I never want to be looked at as a victim. My birth mom was a victim. I am the blessing she gave my adoptive parents.
WOODBURN, Indiana ꟷ When I met my biological mother in 2011, it proved the best and worst day of my entire life. I got to meet the person who sacrificed so much to bring me into this world. I also discovered the truth about my story.
At 17 years old, a man brutally attacked and raped my mother, leaving her discarded on the side of the road. She found the strength to press charges and the man who raped her got arrested and charged. Just as life started going back to normal, she found out she was pregnant.
Hidden for the remainder of her term, she gave birth to me in April 1973. Two hours later, she abandoned me. Today, I stand on the frontlines as a kid who was not lovingly and safely surrendered. I make sure parents today have a safe alternative to abandonment. My non-profit organization Safe Haven Baby Boxes boasts 135 active locations in nine states. We have helped thousands of women and men while making the hardest decision of their lives – to put their baby in a box.
My whole life, I believed I had a fairy tale family waiting for me when I turned 18. I knew about my adoption. My parents kept no secrets. When they adopted me, they were told that my birth mother and father were young and in love. They just couldn’t care for me.
I imagined one day they would welcome me with open arms. From a young age, I wanted to meet my mother, wrap my arms around her, and tell her I loved her. I knew she must have loved me too because she gave me this amazing life.
Back in those days, birth records remained largely closed, but it never stopped me. I kept searching, and one day, I stumbled across my birth mother’s name. I found a phone number for someone with the same name and dialed the telephone. The woman who answered was my mother’s niece. She called my mom and within a couple hours, I found myself talking to her.
“I think I might be your daughter,” I said. “I’ve been waiting for your call,” she responded. I knew in that moment she thought of me my entire life. People often say, “What kind of a mother can place her baby in a box and walk away?” I challenge them: “Do you think these mother’s do not love their kids? They absolutely do.”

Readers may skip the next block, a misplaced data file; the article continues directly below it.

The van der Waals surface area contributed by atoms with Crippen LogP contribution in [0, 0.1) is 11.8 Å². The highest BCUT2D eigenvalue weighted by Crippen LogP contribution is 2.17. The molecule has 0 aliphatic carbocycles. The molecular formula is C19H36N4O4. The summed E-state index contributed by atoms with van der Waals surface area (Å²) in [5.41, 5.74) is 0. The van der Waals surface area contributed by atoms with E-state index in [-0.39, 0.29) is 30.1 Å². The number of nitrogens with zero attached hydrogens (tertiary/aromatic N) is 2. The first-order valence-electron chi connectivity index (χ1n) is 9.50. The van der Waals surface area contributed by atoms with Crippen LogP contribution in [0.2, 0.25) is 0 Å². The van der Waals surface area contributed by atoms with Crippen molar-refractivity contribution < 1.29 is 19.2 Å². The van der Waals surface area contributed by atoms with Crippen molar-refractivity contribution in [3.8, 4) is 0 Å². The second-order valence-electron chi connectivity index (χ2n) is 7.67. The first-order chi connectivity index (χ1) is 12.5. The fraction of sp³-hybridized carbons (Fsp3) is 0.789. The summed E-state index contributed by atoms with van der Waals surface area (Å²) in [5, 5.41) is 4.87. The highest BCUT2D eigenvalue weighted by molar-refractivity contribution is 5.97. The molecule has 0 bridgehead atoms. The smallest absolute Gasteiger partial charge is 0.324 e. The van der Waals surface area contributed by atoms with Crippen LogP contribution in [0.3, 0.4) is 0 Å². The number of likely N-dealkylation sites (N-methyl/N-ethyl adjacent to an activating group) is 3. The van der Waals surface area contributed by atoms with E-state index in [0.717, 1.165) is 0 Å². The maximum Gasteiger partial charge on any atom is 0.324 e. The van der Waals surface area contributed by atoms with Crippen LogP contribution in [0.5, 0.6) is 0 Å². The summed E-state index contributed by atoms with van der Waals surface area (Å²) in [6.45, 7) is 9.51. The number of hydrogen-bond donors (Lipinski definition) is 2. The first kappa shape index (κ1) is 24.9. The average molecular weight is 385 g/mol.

These parents find themselves in a crisis most of us will never understand. Getting to know my birth mother gave me the empathy I needed to do what I do today.
On a cold February day, I made the two-hour drive from Indiana to Michigan to meet my mother. I waited for this my entire life. My husband and I pulled up to the address. I saw that she lived on a farm.
I knocked on the door. When she answered, I saw her 4’11’ frame. At five feet tall, I stood above her. Right away, I noticed I looked nothing like her. With blonde hair, blue eyes, and fair skin, I thought, “She is so beautiful.” We went inside the house and her dog lay on the floor beside us.
My husband and I sat on the love seat while she settled into a recliner. We spent three hours together. After a while, I asked the question: “Who was my biological father?” Shock overcame me when I learned the truth. I listened as my mother – now 54 years old – tell me her story.
In the moment, I thought, “How horrible for her.” As the time came to an end, my husband and I walked back out to the truck. He sat in the driver’s seat staring at me. “What,” I asked. “Are you okay,” he inquired. “Of course, I’m okay,” I responded. “You didn’t believe that did you?”
If a poster existed of an unwanted child, my picture would appear on it, and I did not want that to be me. I wanted the fairy tale. Instead, I found out I got whisked into the world through violence and abandoned as an infant. I could not imagine that one day I would stand on a stage and say, “My biological father was a rapist.”
Moments exist in our lives which define us. They push us to our purpose. That moment happened for me in Cape Town, South Africa. Asked to go on a speaking tour with Pamela Stenzel (my now Board President), we spoke 14 times in 16 days.